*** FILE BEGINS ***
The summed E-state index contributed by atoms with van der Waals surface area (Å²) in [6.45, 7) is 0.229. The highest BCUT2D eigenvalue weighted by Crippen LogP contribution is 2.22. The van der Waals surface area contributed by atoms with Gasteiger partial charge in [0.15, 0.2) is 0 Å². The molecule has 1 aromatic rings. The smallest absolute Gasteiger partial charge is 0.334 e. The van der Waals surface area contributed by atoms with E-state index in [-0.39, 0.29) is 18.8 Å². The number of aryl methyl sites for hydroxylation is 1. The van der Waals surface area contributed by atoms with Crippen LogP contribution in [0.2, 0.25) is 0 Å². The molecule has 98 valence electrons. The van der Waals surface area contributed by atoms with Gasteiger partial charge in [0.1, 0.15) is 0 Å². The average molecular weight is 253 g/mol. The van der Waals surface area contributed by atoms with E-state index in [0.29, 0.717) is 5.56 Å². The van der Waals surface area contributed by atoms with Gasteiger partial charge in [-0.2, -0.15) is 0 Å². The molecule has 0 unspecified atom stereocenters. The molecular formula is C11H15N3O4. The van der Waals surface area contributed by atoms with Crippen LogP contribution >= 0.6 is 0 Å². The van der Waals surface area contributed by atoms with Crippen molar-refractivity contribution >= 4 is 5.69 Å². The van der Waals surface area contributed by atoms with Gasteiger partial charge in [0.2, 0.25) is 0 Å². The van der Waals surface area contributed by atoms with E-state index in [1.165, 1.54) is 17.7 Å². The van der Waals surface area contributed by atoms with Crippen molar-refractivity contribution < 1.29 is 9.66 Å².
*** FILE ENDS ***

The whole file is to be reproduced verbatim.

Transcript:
The summed E-state index contributed by atoms with van der Waals surface area (Å²) in [6.45, 7) is 0.229. The highest BCUT2D eigenvalue weighted by Crippen LogP contribution is 2.22. The van der Waals surface area contributed by atoms with Gasteiger partial charge in [0.15, 0.2) is 0 Å². The molecule has 1 aromatic rings. The smallest absolute Gasteiger partial charge is 0.334 e. The van der Waals surface area contributed by atoms with E-state index in [-0.39, 0.29) is 18.8 Å². The number of aryl methyl sites for hydroxylation is 1. The van der Waals surface area contributed by atoms with Crippen LogP contribution in [0.2, 0.25) is 0 Å². The molecule has 98 valence electrons. The van der Waals surface area contributed by atoms with Gasteiger partial charge in [0.1, 0.15) is 0 Å². The average molecular weight is 253 g/mol. The van der Waals surface area contributed by atoms with E-state index in [0.29, 0.717) is 5.56 Å². The van der Waals surface area contributed by atoms with Gasteiger partial charge in [-0.2, -0.15) is 0 Å². The molecule has 0 unspecified atom stereocenters. The molecular formula is C11H15N3O4. The van der Waals surface area contributed by atoms with Crippen LogP contribution >= 0.6 is 0 Å². The van der Waals surface area contributed by atoms with Crippen molar-refractivity contribution >= 4 is 5.69 Å². The van der Waals surface area contributed by atoms with Gasteiger partial charge in [0.2, 0.25) is 0 Å². The van der Waals surface area contributed by atoms with E-state index in [1.165, 1.54) is 17.7 Å². The van der Waals surface area contributed by atoms with Crippen molar-refractivity contribution < 1.29 is 9.66 Å².